Centuries ago, there was a tsunami in Japan without the presence of a local earthquake, but before you label this as magic this isn't some ghost tsunami. This waterloo was caused by the most recent huge Cascadian earthquake on the calamitous evening of January 26, 1700. Just in case you still aren't buying it, there are even legends among first nations people describing a "severe ground shaking on a winter night accompanied by huge waves that destroyed a coastal village."

Juan de' rumble?
It has been estimated that the northwest can expect a one in three chance for a magnitude 9.0 earthquake within the next 50 years. In all seriousness, the only thing we can really do is be prepared with 3 days worth of beverages and toilet paper, a little awareness for safety, and a mix tape of Chumbawumba's "Tubthumping" to shake up the mood. Although that may be a little inappropriate. I get knocked down...


Monday, January 31, 2011

Does climate change have an effect on earthquakes?

There are actually two questions here to ponder: the former and vice versa. As for earthquakes having any effect on climate change, studies have found some evidence but not influential enough to currently make long-standing connections. Climate change effecting earthquakes, on the other hand, has been gathering evidence and provisional links are beginning to be made.

Melting glaciers and rising sea levels are the first and foremost base of reason concerning this connection, with the weight distribution along the earth’s crust and over fault lines changing slowly with time. The weight allocation relieves pressure on some parts of the crust and applies it to others, implementing plate shifts as sections of the crust strained by ice rise in a process called isostatic rebound. This same reason can change the weight over undersea volcanoes which have been reported to associate with eruptions, which are then related to earthquakes.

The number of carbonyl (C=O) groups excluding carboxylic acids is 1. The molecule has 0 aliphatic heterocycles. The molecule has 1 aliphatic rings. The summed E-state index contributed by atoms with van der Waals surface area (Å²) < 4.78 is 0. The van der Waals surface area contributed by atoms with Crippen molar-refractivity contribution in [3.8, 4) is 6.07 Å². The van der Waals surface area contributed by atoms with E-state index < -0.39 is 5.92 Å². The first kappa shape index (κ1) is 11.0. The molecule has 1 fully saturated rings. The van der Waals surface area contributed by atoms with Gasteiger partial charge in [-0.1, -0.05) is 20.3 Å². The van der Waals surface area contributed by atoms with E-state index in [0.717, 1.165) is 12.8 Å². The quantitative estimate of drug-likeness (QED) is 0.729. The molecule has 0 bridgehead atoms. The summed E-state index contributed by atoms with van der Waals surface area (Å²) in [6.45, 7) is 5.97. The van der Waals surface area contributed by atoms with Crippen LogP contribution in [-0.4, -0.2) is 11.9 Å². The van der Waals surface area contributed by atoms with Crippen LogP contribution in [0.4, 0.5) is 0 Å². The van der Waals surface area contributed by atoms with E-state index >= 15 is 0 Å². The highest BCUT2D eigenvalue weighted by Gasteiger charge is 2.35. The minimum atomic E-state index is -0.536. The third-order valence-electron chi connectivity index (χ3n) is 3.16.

Isostatic Rebound
     This isn’t about a couple hundred pounds of ice melting and leaving polar bears scrambling in a panic for still ground, this is about unloading the weight of a sheet of ice a kilometer thick onto a continent, which subsequently can cause serious damage in the way of, no surprise, mega thrust earthquakes. For example, the St. Elias earthquake of 1979 in southern Alaska (magnitude 7.2) had been promoted by melting glaciers in the area. These glaciers near the fault zone had melted substantially since 1899 to be hundreds of meters thinner and many had even disappeared, applying increased pressure on the fault line where the Pacific plate slides under the Continental plate.